McPhee v. Tufty

Decision Date20 March 2001
Docket NumberNo. 20000047.,20000047.
Citation623 N.W.2d 390,2001 ND 51
PartiesLory L. McPHEE and Roy McPhee, individually and as the surviving parents of Sandra A. McPhee, deceased, Plaintiffs and Appellees, v. Christopher C. TUFTY and Curtis Tufty, Defendants, and AMCO Insurance Company, a corporation, Garnishee and Appellant.
CourtNorth Dakota Supreme Court

Leland F. Hagen (argued), Lee Hagen Law Office, Ltd., Fargo, ND, for plaintiffs and appellees.

Troy A. Wolf (argued) & Paul R. Oppegard, Smith Bakke Hovland & Oppegard, Moorhead, MN, Michael J. Hagburg (appeared), Smith Bakke Hovland & Oppegard, Bismarck, ND, for garnishee and appellant.


[¶ 1] AMCO Insurance Company ("AMCO") appealed from an amended judgment awarding Lory L. McPhee and Roy McPhee, individually and as the surviving parents of Sandra A. McPhee, $100,000 from the proceeds of an automobile liability insurance policy AMCO issued to Curtis and Debra Tufty. We conclude the trial court erred in ruling the AMCO insurance policy provided coverage under the circumstances, and we reverse.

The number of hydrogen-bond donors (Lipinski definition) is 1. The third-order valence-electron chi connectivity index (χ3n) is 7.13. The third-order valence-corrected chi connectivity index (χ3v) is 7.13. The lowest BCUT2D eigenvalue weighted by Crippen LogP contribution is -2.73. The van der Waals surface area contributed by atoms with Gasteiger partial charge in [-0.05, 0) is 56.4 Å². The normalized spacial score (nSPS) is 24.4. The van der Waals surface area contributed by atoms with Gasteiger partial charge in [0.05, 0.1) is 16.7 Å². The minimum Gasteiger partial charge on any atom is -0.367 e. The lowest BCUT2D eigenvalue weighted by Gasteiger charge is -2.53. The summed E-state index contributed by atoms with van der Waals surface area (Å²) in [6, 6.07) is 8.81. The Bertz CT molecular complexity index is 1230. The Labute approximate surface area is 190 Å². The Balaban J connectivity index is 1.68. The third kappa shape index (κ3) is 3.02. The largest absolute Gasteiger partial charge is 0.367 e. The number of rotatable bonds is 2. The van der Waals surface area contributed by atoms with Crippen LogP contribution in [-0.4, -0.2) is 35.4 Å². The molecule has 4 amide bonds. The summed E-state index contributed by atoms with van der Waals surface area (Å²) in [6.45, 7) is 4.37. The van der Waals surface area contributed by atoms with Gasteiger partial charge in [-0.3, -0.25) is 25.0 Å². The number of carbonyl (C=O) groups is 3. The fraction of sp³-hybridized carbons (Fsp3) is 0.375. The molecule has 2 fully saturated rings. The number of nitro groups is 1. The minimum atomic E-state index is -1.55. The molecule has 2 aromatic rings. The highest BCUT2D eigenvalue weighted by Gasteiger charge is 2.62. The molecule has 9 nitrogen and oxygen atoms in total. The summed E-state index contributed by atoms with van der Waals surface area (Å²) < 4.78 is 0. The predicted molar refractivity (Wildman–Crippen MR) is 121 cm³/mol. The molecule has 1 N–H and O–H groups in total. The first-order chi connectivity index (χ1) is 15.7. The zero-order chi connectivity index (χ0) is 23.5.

[¶ 2] In 1994, Curtis and Debra Tufty's teenage son, Christopher Tufty, lived in Gwinner with his parents and brother and sister, Travis and Amanda Tufty. In September 1994, Curtis and Debra Tufty renewed until March 1995 an automobile liability insurance policy they had purchased from AMCO through Brian Orn of the Forman Insurance Agency. The policy limits of the AMCO policy were $100,000 per person and $300,000 per accident, and Curtis, Debra and Travis Tufty were listed on the original application as "Drivers." Christopher and Amanda Tufty were listed as "Children Or Others In Household Not Driving." A 1983 Ford van, a 1979 GMC pickup, and a 1983 Dodge four-door were listed on the declarations page of the policy as the insured vehicles.